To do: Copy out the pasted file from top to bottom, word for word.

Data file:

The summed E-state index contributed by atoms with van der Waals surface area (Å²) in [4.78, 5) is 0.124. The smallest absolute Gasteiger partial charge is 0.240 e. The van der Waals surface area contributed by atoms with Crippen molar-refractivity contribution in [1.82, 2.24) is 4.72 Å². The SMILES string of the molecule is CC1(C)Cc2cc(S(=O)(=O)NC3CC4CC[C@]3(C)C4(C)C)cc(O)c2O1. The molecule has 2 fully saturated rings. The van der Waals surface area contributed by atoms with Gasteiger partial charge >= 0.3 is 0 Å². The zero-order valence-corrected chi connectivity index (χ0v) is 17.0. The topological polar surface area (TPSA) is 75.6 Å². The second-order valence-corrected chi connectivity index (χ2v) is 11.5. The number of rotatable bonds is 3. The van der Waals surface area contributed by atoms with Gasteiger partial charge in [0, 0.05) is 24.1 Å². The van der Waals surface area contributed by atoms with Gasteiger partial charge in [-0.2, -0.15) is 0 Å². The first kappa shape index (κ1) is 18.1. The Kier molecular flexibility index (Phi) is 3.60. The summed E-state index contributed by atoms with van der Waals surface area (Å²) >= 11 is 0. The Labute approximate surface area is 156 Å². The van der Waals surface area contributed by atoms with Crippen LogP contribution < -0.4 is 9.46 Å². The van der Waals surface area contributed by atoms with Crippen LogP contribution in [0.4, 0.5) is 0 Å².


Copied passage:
The summed E-state index contributed by atoms with van der Waals surface area (Å²) in [4.78, 5) is 0.124. The smallest absolute Gasteiger partial charge is 0.240 e. The van der Waals surface area contributed by atoms with Crippen molar-refractivity contribution in [1.82, 2.24) is 4.72 Å². The SMILES string of the molecule is CC1(C)Cc2cc(S(=O)(=O)NC3CC4CC[C@]3(C)C4(C)C)cc(O)c2O1. The molecule has 2 fully saturated rings. The van der Waals surface area contributed by atoms with Gasteiger partial charge >= 0.3 is 0 Å². The zero-order valence-corrected chi connectivity index (χ0v) is 17.0. The topological polar surface area (TPSA) is 75.6 Å². The second-order valence-corrected chi connectivity index (χ2v) is 11.5. The number of rotatable bonds is 3. The van der Waals surface area contributed by atoms with Gasteiger partial charge in [0, 0.05) is 24.1 Å². The van der Waals surface area contributed by atoms with Gasteiger partial charge in [-0.2, -0.15) is 0 Å². The first kappa shape index (κ1) is 18.1. The Kier molecular flexibility index (Phi) is 3.60. The summed E-state index contributed by atoms with van der Waals surface area (Å²) >= 11 is 0. The Labute approximate surface area is 156 Å². The van der Waals surface area contributed by atoms with Crippen LogP contribution < -0.4 is 9.46 Å². The van der Waals surface area contributed by atoms with Crippen LogP contribution in [0.4, 0.5) is 0 Å².